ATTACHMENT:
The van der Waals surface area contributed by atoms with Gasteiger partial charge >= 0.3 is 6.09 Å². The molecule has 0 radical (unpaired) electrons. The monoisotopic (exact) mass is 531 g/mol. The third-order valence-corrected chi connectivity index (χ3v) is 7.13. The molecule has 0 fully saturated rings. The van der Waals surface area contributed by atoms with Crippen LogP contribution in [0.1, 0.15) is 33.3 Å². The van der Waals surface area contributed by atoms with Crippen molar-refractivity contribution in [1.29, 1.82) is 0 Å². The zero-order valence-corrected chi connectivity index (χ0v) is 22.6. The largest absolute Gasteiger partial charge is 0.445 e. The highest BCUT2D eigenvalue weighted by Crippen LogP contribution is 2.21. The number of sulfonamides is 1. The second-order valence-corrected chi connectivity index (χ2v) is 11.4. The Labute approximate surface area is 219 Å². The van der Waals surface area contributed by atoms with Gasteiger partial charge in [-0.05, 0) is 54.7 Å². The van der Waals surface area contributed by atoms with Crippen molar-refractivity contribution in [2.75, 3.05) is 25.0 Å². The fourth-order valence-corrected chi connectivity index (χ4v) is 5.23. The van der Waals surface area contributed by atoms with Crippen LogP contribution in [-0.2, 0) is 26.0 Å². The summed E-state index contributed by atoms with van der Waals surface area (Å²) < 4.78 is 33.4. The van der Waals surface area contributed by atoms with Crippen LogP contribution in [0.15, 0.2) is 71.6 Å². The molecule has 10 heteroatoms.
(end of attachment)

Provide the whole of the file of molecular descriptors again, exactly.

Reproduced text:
The van der Waals surface area contributed by atoms with Gasteiger partial charge >= 0.3 is 6.09 Å². The molecule has 0 radical (unpaired) electrons. The monoisotopic (exact) mass is 531 g/mol. The third-order valence-corrected chi connectivity index (χ3v) is 7.13. The molecule has 0 fully saturated rings. The van der Waals surface area contributed by atoms with Crippen LogP contribution in [0.1, 0.15) is 33.3 Å². The van der Waals surface area contributed by atoms with Crippen molar-refractivity contribution in [1.29, 1.82) is 0 Å². The zero-order valence-corrected chi connectivity index (χ0v) is 22.6. The largest absolute Gasteiger partial charge is 0.445 e. The highest BCUT2D eigenvalue weighted by Crippen LogP contribution is 2.21. The number of sulfonamides is 1. The second-order valence-corrected chi connectivity index (χ2v) is 11.4. The Labute approximate surface area is 219 Å². The van der Waals surface area contributed by atoms with Gasteiger partial charge in [-0.05, 0) is 54.7 Å². The van der Waals surface area contributed by atoms with Crippen molar-refractivity contribution in [2.75, 3.05) is 25.0 Å². The fourth-order valence-corrected chi connectivity index (χ4v) is 5.23. The van der Waals surface area contributed by atoms with Crippen LogP contribution in [-0.2, 0) is 26.0 Å². The summed E-state index contributed by atoms with van der Waals surface area (Å²) < 4.78 is 33.4. The van der Waals surface area contributed by atoms with Crippen LogP contribution in [0.15, 0.2) is 71.6 Å². The molecule has 10 heteroatoms.